Five of seven candidate motifs displayed enhancer activity, indicating that our bioinformatics approach efficiently identified cis-regulatory elements that functioned in vivo. Four were active within restricted domains, whereas one, M-1, behaved ubiquitously throughout the embryo (Fig. 2D). Motif M-2, identified from Ph-M, was the most specific and activated expression within pharyngeal muscles. GFP expression initiated during mid-embryogenesis (bean stage) (14), peaked during pharyngeal morphogenesis (two- to threefold stages), and decreased dramatically after hatching. Motif 29-4, identified from Ph-MMC, was active in anterior embryonic cells, including those of the pharynx. Reporters were expressed in the head and broadly throughout the pharynx beginning at mid-embryogenesis (1.5- to 2-fold stage). Robust expression was maintained until hatching, after which only a few cells continued to express. Two regulatory motifs, 12-1 and 12-5, were associated with the Epi cluster and activated expression in ectoderm (pharynx, neurons, and epidermis). For example, reporters for 12-5 expressed GFP in the pharynx (71%); pharynx and neurons (24%); or pharynx, neurons, and epidermis (5%). Both 12-1 and 12-5 were active in bean-stage embryos. Reporters for 12-1 maintained GFP expression to adulthood, whereas 12-5-dependent expression peaked at the two- to threefold stage and subsequently declined. These five cis-regulatory elements suggest a simple code for expression within pharyngeal epithelia. We propose that PHA-4 sites contribute to organ-wide activation throughout the pharynx whereas additional elements impart positional (29-4) or cell-type (M-2, 12-1, and 12-5) information.

The M-2 motif. We examined the activity of the cis-regulatory elements within natural pharyngeal promoters to address their importance for endogenous genes. We focused on the M-2 motif because it was highly selective for pharyngeal muscle. To identify relevant instances of the motif, we chose four genes that were expressed in pharyngeal muscles and carried a perfect match to the M-2 consensus in C. elegans and the related species C. briggsae (15): the heavy chain myosin genes F45G2.2 and myo-2 (16), the Nkx2.5 homeobox homolog ceh-22 (17, 18), and the predicted zinc finger M03D4.4.

The M-2 motif was required in natural promoters for robust expression. Whereas most transgenic animals expressed GFP strongly in pharyngeal muscles throughout life, expression was reduced dramatically at all stages when M-2 was mutated (Fig. 3D and Table 1) (19). Fewer animals had GFP, and expression was weaker for those that did. The presence of additional regulatory elements accounts for the residual expression observed for promoters bearing M-2 mutations (4, 17, 20).

Fig. 3.

The M-2 motif binds DAF-12 and mediates the transcriptional response to food. (A) The ceh-22 and myo-2 promoters with conserved sites for M-2 (red), CEH-22/Nkx2.5 (green), and PHA-4/FoxA (blue). (B) Association between DAF-12 and three copies of wild-type but not mutant M-2 in yeast, grown on selective medium as described in (11). (C) DAF-12 binds M-2 sequences from the ceh-22 promoter in vitro. F, free DNA; M, DNA plus reticulocyte lysate; and P, DNA plus DAF-12 DNA binding domain. Competition using unlabeled wild-type (WT) and mutant (Mut) competitor DNA at 50×, 200×, and 1000× molar excess reveals two specific shifted products. (D) Expression with WT or mutated M-2 elements under growth or dauerinducing conditions. GFP expression was reduced under growth conditions when M-2 was mutated but failed to decrease further under starvation conditions. (E) WT and mutated M-2 elements were expressed equivalently under growth conditions in daf-12(m20) loss-of-function mutants.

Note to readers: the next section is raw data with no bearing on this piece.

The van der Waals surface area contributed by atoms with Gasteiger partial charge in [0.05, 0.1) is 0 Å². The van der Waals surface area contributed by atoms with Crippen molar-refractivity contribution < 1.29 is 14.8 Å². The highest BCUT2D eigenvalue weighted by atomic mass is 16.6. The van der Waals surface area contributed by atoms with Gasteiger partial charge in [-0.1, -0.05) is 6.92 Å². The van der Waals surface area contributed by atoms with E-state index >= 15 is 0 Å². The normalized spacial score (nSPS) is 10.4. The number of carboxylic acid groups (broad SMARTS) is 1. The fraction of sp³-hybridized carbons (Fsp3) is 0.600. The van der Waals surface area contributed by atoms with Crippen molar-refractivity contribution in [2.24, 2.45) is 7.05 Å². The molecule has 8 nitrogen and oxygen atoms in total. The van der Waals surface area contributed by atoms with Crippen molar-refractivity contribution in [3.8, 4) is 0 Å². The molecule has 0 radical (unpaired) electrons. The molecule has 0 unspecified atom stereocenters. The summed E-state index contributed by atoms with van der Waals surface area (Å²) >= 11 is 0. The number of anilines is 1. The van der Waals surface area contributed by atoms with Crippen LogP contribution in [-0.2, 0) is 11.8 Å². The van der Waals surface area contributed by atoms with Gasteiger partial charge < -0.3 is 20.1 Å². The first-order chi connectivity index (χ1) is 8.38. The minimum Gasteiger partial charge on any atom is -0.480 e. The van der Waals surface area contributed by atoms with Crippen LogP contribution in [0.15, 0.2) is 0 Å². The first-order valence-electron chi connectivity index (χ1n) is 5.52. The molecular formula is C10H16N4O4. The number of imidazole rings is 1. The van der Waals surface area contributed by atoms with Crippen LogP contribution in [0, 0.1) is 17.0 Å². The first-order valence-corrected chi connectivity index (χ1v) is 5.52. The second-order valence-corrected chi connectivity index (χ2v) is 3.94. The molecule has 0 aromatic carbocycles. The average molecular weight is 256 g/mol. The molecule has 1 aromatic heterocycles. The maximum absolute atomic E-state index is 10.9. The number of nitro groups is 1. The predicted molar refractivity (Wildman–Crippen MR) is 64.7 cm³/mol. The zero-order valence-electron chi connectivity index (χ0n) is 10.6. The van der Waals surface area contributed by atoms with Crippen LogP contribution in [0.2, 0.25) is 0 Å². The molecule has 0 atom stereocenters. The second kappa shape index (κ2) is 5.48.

Table 1.

Pharyngeal muscle gene expression is reduced when M-2 or daf-12 is mutated under growth conditions. GFP expression was determined in independent transgenic lines (n), with >20 animals examined per line. “mut” indicates mutant M-2 sites. Inactivation of M-2, daf-12, or both lead to an equivalent reduction in GFP expression.

Reporter Strain Strong (n) Reduced (n) Dramatically reduced (n) None (n)
myo-2P::GFP Wild type 4 2 3 1
myo-2(mut)P::GFP Wild type 1 4 8 4
myo-2P::GFP daf-12 (m20) 0 1 3 2
myo-2(mut)P::GFP daf-12 (m20) 0 0 3 3
ceh-22P::GFP Wild type 2 6 1 2
ceh-22(mut)P::GFP Wild type 1 1 6 4
ceh-22P::GFP daf-12 (m20) 0 4 8 2
ceh-22(mut)P::GFP daf-12 (m20) 0 2 8 2

A current challenge for computational searches for cis-regulatory sites is to identify the trans-acting factors and upstream regulatory pathways that impinge upon these sites. Motifs 12-1 and 12-5 resemble known binding sites for the novel factors PEB-1 and CEB/Pα, repectively (21, 22). We considered that T-box proteins might recognize the M-2 element (23); however, no effect on M-2-dependent expression was observed when eight predicted T-box genes were inactivated (table S6). We used a yeast one-hybrid screen (24) and obtained a single candidate, isolated 12 times, that recognized six copies of an intact M-2 motif but not a mutated version (Fig. 3B). This candidate was daf-12, which encodes a nuclear hormone receptor similar to the pregnane X and vitamin D receptors (25, 26). Electrophoretic mobility shift assays with the ceh-22 promoter revealed that DAF-12 bound M-2-containing sequences in vitro and that binding was specific (Fig. 3C). These findings demonstrate that the M-2 element is recognized by DAF-12 in vitro.

To ascertain the importance of DAF-12 for M-2 activity in vivo, we examined myo-2P::GFP and ceh-22P::GFP in daf-12(m20) loss-of-function mutants (27). Mutant animals expressed GFP at a reduced level: Both the number of cells and GFP intensity were lower, similar to the effects of M-2 mutations (Fig. 3D and Table 1). Animals carrying double mutations in daf-12 and M-2 resembled those with either single mutation, as expected if DAF-12 binds M-2 (Fig. 3E and Table 1). We conclude that DAF-12 is required for myo-2 and ceh-22 expression and functions through the M-2 element.